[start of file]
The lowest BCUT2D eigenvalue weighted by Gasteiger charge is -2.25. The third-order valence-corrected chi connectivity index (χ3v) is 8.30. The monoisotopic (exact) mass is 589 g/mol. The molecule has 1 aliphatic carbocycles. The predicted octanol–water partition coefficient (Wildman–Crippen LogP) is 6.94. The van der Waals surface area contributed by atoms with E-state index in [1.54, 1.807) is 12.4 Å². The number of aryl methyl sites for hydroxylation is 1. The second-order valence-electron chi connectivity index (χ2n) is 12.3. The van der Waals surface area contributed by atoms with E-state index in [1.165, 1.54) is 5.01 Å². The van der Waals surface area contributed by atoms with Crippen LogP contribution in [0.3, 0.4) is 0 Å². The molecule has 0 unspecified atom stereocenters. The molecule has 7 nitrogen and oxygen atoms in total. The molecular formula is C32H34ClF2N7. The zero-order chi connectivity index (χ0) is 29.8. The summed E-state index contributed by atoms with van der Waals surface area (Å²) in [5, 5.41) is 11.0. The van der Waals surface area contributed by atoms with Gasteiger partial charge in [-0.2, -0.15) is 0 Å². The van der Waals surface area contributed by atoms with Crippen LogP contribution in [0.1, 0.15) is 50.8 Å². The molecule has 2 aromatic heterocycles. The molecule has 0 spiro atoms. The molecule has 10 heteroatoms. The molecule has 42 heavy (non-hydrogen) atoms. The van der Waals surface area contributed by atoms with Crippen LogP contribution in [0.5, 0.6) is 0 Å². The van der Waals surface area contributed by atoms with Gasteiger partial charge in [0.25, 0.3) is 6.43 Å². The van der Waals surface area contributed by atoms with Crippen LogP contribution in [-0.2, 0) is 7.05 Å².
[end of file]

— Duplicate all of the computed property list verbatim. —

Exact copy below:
The lowest BCUT2D eigenvalue weighted by Gasteiger charge is -2.25. The third-order valence-corrected chi connectivity index (χ3v) is 8.30. The monoisotopic (exact) mass is 589 g/mol. The molecule has 1 aliphatic carbocycles. The predicted octanol–water partition coefficient (Wildman–Crippen LogP) is 6.94. The van der Waals surface area contributed by atoms with E-state index in [1.54, 1.807) is 12.4 Å². The number of aryl methyl sites for hydroxylation is 1. The second-order valence-electron chi connectivity index (χ2n) is 12.3. The van der Waals surface area contributed by atoms with E-state index in [1.165, 1.54) is 5.01 Å². The van der Waals surface area contributed by atoms with Crippen LogP contribution in [0.3, 0.4) is 0 Å². The molecule has 0 unspecified atom stereocenters. The molecule has 7 nitrogen and oxygen atoms in total. The molecular formula is C32H34ClF2N7. The zero-order chi connectivity index (χ0) is 29.8. The summed E-state index contributed by atoms with van der Waals surface area (Å²) in [5, 5.41) is 11.0. The van der Waals surface area contributed by atoms with Gasteiger partial charge in [-0.2, -0.15) is 0 Å². The van der Waals surface area contributed by atoms with Crippen LogP contribution in [0.1, 0.15) is 50.8 Å². The molecule has 2 aromatic heterocycles. The molecule has 0 spiro atoms. The molecule has 10 heteroatoms. The molecule has 42 heavy (non-hydrogen) atoms. The van der Waals surface area contributed by atoms with Crippen LogP contribution in [0.5, 0.6) is 0 Å². The van der Waals surface area contributed by atoms with Gasteiger partial charge in [0.25, 0.3) is 6.43 Å². The van der Waals surface area contributed by atoms with Crippen LogP contribution in [-0.2, 0) is 7.05 Å².